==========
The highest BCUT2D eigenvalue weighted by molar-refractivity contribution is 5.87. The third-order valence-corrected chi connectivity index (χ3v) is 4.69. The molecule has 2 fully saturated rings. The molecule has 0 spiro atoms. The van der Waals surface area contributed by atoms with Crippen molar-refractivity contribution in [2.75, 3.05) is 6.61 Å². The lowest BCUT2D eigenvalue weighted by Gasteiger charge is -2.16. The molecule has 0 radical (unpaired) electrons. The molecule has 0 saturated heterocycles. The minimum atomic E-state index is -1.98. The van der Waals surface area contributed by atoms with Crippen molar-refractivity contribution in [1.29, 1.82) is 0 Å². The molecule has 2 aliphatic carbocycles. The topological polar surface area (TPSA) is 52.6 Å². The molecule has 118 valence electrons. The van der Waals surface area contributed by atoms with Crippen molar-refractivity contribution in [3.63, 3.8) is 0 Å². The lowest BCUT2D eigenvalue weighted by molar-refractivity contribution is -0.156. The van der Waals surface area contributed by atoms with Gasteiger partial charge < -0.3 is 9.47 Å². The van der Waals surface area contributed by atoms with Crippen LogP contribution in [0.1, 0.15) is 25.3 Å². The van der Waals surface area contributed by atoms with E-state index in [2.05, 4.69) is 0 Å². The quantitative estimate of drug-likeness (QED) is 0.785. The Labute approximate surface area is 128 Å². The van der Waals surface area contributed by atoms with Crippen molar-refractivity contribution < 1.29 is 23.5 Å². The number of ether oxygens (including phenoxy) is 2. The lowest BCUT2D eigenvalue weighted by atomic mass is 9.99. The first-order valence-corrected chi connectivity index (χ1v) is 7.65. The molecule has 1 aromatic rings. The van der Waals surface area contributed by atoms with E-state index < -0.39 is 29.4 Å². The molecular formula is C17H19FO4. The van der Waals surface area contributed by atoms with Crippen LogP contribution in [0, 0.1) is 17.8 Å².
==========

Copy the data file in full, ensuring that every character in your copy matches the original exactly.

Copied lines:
The highest BCUT2D eigenvalue weighted by molar-refractivity contribution is 5.87. The third-order valence-corrected chi connectivity index (χ3v) is 4.69. The molecule has 2 fully saturated rings. The molecule has 0 spiro atoms. The van der Waals surface area contributed by atoms with Crippen molar-refractivity contribution in [2.75, 3.05) is 6.61 Å². The lowest BCUT2D eigenvalue weighted by Gasteiger charge is -2.16. The molecule has 0 radical (unpaired) electrons. The molecule has 0 saturated heterocycles. The minimum atomic E-state index is -1.98. The van der Waals surface area contributed by atoms with Crippen molar-refractivity contribution in [1.29, 1.82) is 0 Å². The molecule has 2 aliphatic carbocycles. The topological polar surface area (TPSA) is 52.6 Å². The molecule has 118 valence electrons. The van der Waals surface area contributed by atoms with Crippen molar-refractivity contribution in [3.63, 3.8) is 0 Å². The lowest BCUT2D eigenvalue weighted by molar-refractivity contribution is -0.156. The van der Waals surface area contributed by atoms with Gasteiger partial charge < -0.3 is 9.47 Å². The van der Waals surface area contributed by atoms with Crippen LogP contribution in [0.1, 0.15) is 25.3 Å². The van der Waals surface area contributed by atoms with E-state index in [2.05, 4.69) is 0 Å². The quantitative estimate of drug-likeness (QED) is 0.785. The Labute approximate surface area is 128 Å². The van der Waals surface area contributed by atoms with Crippen molar-refractivity contribution < 1.29 is 23.5 Å². The number of ether oxygens (including phenoxy) is 2. The lowest BCUT2D eigenvalue weighted by atomic mass is 9.99. The first-order valence-corrected chi connectivity index (χ1v) is 7.65. The molecule has 1 aromatic rings. The van der Waals surface area contributed by atoms with E-state index < -0.39 is 29.4 Å². The molecular formula is C17H19FO4. The van der Waals surface area contributed by atoms with Crippen LogP contribution in [0, 0.1) is 17.8 Å².